ISER Working Paper Series 2006-52
Paid holiday entitlements, weekly working hours and earnings in the UK
30 Oct 2006
Full-time workers in the UK enjoy similar holiday entitlements on average to those in other western European countries (about 4-5 weeks per year) but there are much larger differences across jobs in the UK. Just before the introduction in 1998 of the Working Time Regulations (WTR), which imposed a minimum entitlement (initially) of 3 weeks, 27% of full-time workers received more than 5 weeks' holiday, while 12% got 3 weeks or less. This paper examines what can account for the dispersion of holiday entitlements and looks at the relationship of entitlements to earnings. Are holiday entitlements used to supplement earnings in remuneration packages, or do jobs with longer holiday entitlements pay less than jobs with more generous entitlements? And how does the association of earnings and holiday entitlements compare to the relationship between earnings and the other dimension of annual working time, weekly working hours?
Job characteristics like industry, occupation, firm size and job tenure all help to explain holiday entitlements, as do personal characteristics like occupation and education. Long entitlements are associated with high qualifications, long job tenure, managerial and professional occupations, as well as public sector and unionised jobs. But these factors cannot account for most of the differences, which implies there is a wide range of remuneration policies across employers or that some workers manage to obtain higher levels of holiday entitlement than other comparable workers.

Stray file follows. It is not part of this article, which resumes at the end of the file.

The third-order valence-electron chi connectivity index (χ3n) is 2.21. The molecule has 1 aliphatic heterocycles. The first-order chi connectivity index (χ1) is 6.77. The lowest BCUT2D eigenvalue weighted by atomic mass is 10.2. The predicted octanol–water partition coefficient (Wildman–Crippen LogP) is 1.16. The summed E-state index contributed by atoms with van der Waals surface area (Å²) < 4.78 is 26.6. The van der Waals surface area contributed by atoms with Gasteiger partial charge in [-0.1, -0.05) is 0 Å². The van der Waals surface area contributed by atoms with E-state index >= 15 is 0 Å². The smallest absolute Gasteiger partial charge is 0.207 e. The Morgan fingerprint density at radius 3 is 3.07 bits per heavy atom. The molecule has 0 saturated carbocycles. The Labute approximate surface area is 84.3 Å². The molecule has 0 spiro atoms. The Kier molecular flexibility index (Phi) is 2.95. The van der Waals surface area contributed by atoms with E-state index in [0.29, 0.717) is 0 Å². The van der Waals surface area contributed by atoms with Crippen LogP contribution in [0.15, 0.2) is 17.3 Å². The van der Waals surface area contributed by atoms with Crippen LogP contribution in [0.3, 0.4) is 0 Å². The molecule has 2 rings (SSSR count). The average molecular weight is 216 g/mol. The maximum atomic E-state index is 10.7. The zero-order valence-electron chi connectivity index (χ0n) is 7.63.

Holidays are strongly associated with pay and tend to reinforce differences in earnings rather than compensating for them. Workers with more than 5 weeks' entitlements in 1997 were generally in the top quarter of the full-time earnings distribution, while those with less than three weeks' entitlement were in the bottom third of the distribution. The positive earnings-holidays relationship - or equivalently the negative relationship between earnings and the number of annual weeks worked in the job - remains after controlling for differences in qualifications, occupation, industry etc. After taking account of these factors, a week's extra holiday entitlement - corresponding to 2% fewer weeks worked per year - is associated with approximately 4% higher earnings. This result seemingly contradicts simple economic theory, which predicts that a competitive market should reward shorter entitlements with higher earnings. On the other hand, consistent with theory, the paper finds a positive relationship between earnings and the number of hours worked per week: an increase of 1% in weekly hours is associated with 0.8% higher earnings on average.
The contrasting results for weekly working hours and annual working weeks can be explained if there are unmeasured factors like individual skills or differences in job quality which increase both earnings and holiday entitlements, whilst being unrelated to weekly work hours. A possible mechanism is that weekly work hours are relatively fixed by the requirements of the job, whereas holiday entitlements are more flexible. So if firm wishes to attract more, or better, workers by combining higher pay with reduced working time, it could be cheaper to increase holiday entitlements (and earnings) instead of reducing weekly hours. Supplementary analysis in the paper finds that the positive relationship between holidays and earnings cannot be explained by unmeasured factors (such as innate ability) that do not change over time. Instead, the process is more dynamic: as individuals' labour market positions develop - because they accumulate new skills or work their way into better jobs - holidays increase in tandem with earnings. Consistent with this interpretation, those workers whose low entitlements were raised by 'outside forces' (the WTR) do not seem to have experienced a change in earnings.